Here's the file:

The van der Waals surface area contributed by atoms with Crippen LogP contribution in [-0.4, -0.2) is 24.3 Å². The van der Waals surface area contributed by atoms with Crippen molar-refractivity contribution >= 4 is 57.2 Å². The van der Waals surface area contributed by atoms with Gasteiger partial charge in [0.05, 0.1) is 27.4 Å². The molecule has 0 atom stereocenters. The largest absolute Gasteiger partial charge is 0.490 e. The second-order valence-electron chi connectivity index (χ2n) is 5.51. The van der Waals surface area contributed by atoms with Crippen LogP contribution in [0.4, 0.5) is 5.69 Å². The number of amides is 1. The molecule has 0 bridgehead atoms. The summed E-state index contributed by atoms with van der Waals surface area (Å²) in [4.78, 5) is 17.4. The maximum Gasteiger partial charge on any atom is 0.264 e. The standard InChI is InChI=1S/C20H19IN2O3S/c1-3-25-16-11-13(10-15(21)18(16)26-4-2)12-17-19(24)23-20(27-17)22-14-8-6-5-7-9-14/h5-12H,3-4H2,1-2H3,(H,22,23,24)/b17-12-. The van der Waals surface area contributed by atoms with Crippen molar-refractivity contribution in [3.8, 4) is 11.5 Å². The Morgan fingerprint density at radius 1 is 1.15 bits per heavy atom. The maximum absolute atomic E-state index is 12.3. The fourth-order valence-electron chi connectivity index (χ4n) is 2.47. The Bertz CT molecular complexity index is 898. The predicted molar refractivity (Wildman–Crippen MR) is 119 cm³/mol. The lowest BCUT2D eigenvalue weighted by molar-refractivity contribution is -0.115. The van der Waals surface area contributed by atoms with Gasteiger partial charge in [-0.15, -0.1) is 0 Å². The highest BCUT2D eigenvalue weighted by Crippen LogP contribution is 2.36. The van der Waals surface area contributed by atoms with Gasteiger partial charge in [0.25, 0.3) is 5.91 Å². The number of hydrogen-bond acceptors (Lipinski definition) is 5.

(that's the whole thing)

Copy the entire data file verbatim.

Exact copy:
The van der Waals surface area contributed by atoms with Crippen LogP contribution in [-0.4, -0.2) is 24.3 Å². The van der Waals surface area contributed by atoms with Crippen molar-refractivity contribution >= 4 is 57.2 Å². The van der Waals surface area contributed by atoms with Gasteiger partial charge in [0.05, 0.1) is 27.4 Å². The molecule has 0 atom stereocenters. The largest absolute Gasteiger partial charge is 0.490 e. The second-order valence-electron chi connectivity index (χ2n) is 5.51. The van der Waals surface area contributed by atoms with Crippen LogP contribution in [0.4, 0.5) is 5.69 Å². The number of amides is 1. The molecule has 0 bridgehead atoms. The summed E-state index contributed by atoms with van der Waals surface area (Å²) in [4.78, 5) is 17.4. The maximum Gasteiger partial charge on any atom is 0.264 e. The standard InChI is InChI=1S/C20H19IN2O3S/c1-3-25-16-11-13(10-15(21)18(16)26-4-2)12-17-19(24)23-20(27-17)22-14-8-6-5-7-9-14/h5-12H,3-4H2,1-2H3,(H,22,23,24)/b17-12-. The van der Waals surface area contributed by atoms with Crippen molar-refractivity contribution in [3.8, 4) is 11.5 Å². The Morgan fingerprint density at radius 1 is 1.15 bits per heavy atom. The maximum absolute atomic E-state index is 12.3. The fourth-order valence-electron chi connectivity index (χ4n) is 2.47. The Bertz CT molecular complexity index is 898. The predicted molar refractivity (Wildman–Crippen MR) is 119 cm³/mol. The lowest BCUT2D eigenvalue weighted by molar-refractivity contribution is -0.115. The van der Waals surface area contributed by atoms with Gasteiger partial charge in [-0.15, -0.1) is 0 Å². The highest BCUT2D eigenvalue weighted by Crippen LogP contribution is 2.36. The van der Waals surface area contributed by atoms with Gasteiger partial charge in [0.25, 0.3) is 5.91 Å². The number of hydrogen-bond acceptors (Lipinski definition) is 5.